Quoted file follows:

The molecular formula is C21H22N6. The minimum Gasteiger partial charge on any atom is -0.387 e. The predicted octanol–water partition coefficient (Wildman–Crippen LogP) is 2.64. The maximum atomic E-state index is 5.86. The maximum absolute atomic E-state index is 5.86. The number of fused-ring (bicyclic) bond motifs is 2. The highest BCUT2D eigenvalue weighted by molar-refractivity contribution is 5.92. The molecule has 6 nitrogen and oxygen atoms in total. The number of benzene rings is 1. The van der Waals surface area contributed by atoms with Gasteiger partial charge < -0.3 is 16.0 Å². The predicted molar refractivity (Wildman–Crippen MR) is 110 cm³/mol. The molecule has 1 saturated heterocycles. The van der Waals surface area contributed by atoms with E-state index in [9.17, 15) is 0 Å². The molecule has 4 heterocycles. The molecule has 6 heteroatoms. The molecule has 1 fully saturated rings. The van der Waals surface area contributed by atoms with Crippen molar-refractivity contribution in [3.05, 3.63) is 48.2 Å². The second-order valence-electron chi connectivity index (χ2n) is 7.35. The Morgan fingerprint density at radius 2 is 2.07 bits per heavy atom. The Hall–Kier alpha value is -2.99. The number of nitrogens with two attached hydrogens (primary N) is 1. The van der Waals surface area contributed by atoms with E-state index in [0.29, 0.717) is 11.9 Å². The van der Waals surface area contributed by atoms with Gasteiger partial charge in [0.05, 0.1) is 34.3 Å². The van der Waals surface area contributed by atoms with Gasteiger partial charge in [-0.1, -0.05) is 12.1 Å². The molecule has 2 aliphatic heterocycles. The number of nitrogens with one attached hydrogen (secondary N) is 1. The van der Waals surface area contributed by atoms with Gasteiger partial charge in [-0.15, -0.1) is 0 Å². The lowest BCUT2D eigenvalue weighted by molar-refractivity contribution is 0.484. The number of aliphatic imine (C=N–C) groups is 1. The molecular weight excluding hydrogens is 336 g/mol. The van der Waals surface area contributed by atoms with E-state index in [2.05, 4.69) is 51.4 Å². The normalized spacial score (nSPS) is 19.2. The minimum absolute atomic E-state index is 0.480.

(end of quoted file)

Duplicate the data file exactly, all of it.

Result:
The molecular formula is C21H22N6. The minimum Gasteiger partial charge on any atom is -0.387 e. The predicted octanol–water partition coefficient (Wildman–Crippen LogP) is 2.64. The maximum atomic E-state index is 5.86. The maximum absolute atomic E-state index is 5.86. The number of fused-ring (bicyclic) bond motifs is 2. The highest BCUT2D eigenvalue weighted by molar-refractivity contribution is 5.92. The molecule has 6 nitrogen and oxygen atoms in total. The number of benzene rings is 1. The van der Waals surface area contributed by atoms with Gasteiger partial charge < -0.3 is 16.0 Å². The predicted molar refractivity (Wildman–Crippen MR) is 110 cm³/mol. The molecule has 1 saturated heterocycles. The van der Waals surface area contributed by atoms with E-state index in [9.17, 15) is 0 Å². The molecule has 4 heterocycles. The molecule has 6 heteroatoms. The molecule has 1 fully saturated rings. The van der Waals surface area contributed by atoms with Crippen molar-refractivity contribution in [3.05, 3.63) is 48.2 Å². The second-order valence-electron chi connectivity index (χ2n) is 7.35. The Morgan fingerprint density at radius 2 is 2.07 bits per heavy atom. The Hall–Kier alpha value is -2.99. The number of nitrogens with two attached hydrogens (primary N) is 1. The van der Waals surface area contributed by atoms with E-state index in [0.29, 0.717) is 11.9 Å². The van der Waals surface area contributed by atoms with Gasteiger partial charge in [0.05, 0.1) is 34.3 Å². The van der Waals surface area contributed by atoms with Gasteiger partial charge in [-0.1, -0.05) is 12.1 Å². The molecule has 2 aliphatic heterocycles. The number of nitrogens with one attached hydrogen (secondary N) is 1. The van der Waals surface area contributed by atoms with Gasteiger partial charge in [-0.15, -0.1) is 0 Å². The lowest BCUT2D eigenvalue weighted by molar-refractivity contribution is 0.484. The number of aliphatic imine (C=N–C) groups is 1. The molecular weight excluding hydrogens is 336 g/mol. The van der Waals surface area contributed by atoms with E-state index in [2.05, 4.69) is 51.4 Å². The normalized spacial score (nSPS) is 19.2. The minimum absolute atomic E-state index is 0.480.